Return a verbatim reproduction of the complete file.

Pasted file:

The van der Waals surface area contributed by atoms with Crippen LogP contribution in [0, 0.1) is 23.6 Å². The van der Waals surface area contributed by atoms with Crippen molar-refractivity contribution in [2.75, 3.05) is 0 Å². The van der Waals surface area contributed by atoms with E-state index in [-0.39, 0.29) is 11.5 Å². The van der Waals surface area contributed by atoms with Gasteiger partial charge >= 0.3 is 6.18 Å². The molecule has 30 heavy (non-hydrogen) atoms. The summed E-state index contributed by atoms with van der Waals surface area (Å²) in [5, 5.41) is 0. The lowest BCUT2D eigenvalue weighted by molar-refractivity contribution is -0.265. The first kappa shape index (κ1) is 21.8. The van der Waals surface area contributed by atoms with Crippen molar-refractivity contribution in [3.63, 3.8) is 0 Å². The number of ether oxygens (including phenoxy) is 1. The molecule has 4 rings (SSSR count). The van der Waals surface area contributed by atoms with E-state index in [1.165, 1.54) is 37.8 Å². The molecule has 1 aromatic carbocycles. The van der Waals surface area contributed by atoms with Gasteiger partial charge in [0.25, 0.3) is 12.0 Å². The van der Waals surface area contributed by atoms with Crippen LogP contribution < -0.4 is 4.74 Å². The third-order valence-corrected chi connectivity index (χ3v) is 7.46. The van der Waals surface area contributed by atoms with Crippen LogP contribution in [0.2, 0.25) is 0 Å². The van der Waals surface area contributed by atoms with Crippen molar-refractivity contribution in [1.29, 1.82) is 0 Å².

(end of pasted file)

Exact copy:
The van der Waals surface area contributed by atoms with Crippen LogP contribution in [0, 0.1) is 23.6 Å². The van der Waals surface area contributed by atoms with Crippen molar-refractivity contribution in [2.75, 3.05) is 0 Å². The van der Waals surface area contributed by atoms with E-state index in [-0.39, 0.29) is 11.5 Å². The van der Waals surface area contributed by atoms with Gasteiger partial charge >= 0.3 is 6.18 Å². The molecule has 30 heavy (non-hydrogen) atoms. The summed E-state index contributed by atoms with van der Waals surface area (Å²) in [5, 5.41) is 0. The lowest BCUT2D eigenvalue weighted by molar-refractivity contribution is -0.265. The first kappa shape index (κ1) is 21.8. The van der Waals surface area contributed by atoms with Crippen molar-refractivity contribution in [3.63, 3.8) is 0 Å². The number of ether oxygens (including phenoxy) is 1. The molecule has 4 rings (SSSR count). The van der Waals surface area contributed by atoms with E-state index in [1.165, 1.54) is 37.8 Å². The molecule has 1 aromatic carbocycles. The van der Waals surface area contributed by atoms with Gasteiger partial charge in [0.25, 0.3) is 12.0 Å². The van der Waals surface area contributed by atoms with Crippen LogP contribution < -0.4 is 4.74 Å². The third-order valence-corrected chi connectivity index (χ3v) is 7.46. The van der Waals surface area contributed by atoms with Crippen LogP contribution in [0.2, 0.25) is 0 Å². The van der Waals surface area contributed by atoms with Crippen molar-refractivity contribution in [1.29, 1.82) is 0 Å².